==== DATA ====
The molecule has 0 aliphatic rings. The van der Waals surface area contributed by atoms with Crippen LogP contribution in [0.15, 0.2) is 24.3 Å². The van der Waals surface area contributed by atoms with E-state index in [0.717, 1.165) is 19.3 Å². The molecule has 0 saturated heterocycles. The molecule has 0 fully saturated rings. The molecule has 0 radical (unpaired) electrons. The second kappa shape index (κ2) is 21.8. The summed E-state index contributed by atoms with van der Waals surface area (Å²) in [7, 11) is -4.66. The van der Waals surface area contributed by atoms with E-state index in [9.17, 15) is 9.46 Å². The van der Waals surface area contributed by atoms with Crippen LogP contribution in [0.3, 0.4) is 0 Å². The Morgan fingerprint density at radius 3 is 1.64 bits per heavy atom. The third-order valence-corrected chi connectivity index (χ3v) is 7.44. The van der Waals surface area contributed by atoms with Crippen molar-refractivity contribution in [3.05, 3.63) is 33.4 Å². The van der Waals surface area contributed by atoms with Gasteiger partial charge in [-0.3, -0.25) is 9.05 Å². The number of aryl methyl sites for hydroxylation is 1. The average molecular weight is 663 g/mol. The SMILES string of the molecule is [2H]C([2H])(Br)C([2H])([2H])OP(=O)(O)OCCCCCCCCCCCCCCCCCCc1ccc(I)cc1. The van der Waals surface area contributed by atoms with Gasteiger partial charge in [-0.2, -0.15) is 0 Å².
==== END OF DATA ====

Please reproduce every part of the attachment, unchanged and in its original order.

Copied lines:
The molecule has 0 aliphatic rings. The van der Waals surface area contributed by atoms with Crippen LogP contribution in [0.15, 0.2) is 24.3 Å². The van der Waals surface area contributed by atoms with E-state index in [0.717, 1.165) is 19.3 Å². The molecule has 0 saturated heterocycles. The molecule has 0 fully saturated rings. The molecule has 0 radical (unpaired) electrons. The second kappa shape index (κ2) is 21.8. The summed E-state index contributed by atoms with van der Waals surface area (Å²) in [7, 11) is -4.66. The van der Waals surface area contributed by atoms with E-state index in [9.17, 15) is 9.46 Å². The van der Waals surface area contributed by atoms with Crippen LogP contribution in [0.3, 0.4) is 0 Å². The Morgan fingerprint density at radius 3 is 1.64 bits per heavy atom. The third-order valence-corrected chi connectivity index (χ3v) is 7.44. The van der Waals surface area contributed by atoms with Crippen molar-refractivity contribution in [3.05, 3.63) is 33.4 Å². The van der Waals surface area contributed by atoms with Gasteiger partial charge in [-0.3, -0.25) is 9.05 Å². The number of aryl methyl sites for hydroxylation is 1. The average molecular weight is 663 g/mol. The SMILES string of the molecule is [2H]C([2H])(Br)C([2H])([2H])OP(=O)(O)OCCCCCCCCCCCCCCCCCCc1ccc(I)cc1. The van der Waals surface area contributed by atoms with Gasteiger partial charge in [-0.2, -0.15) is 0 Å².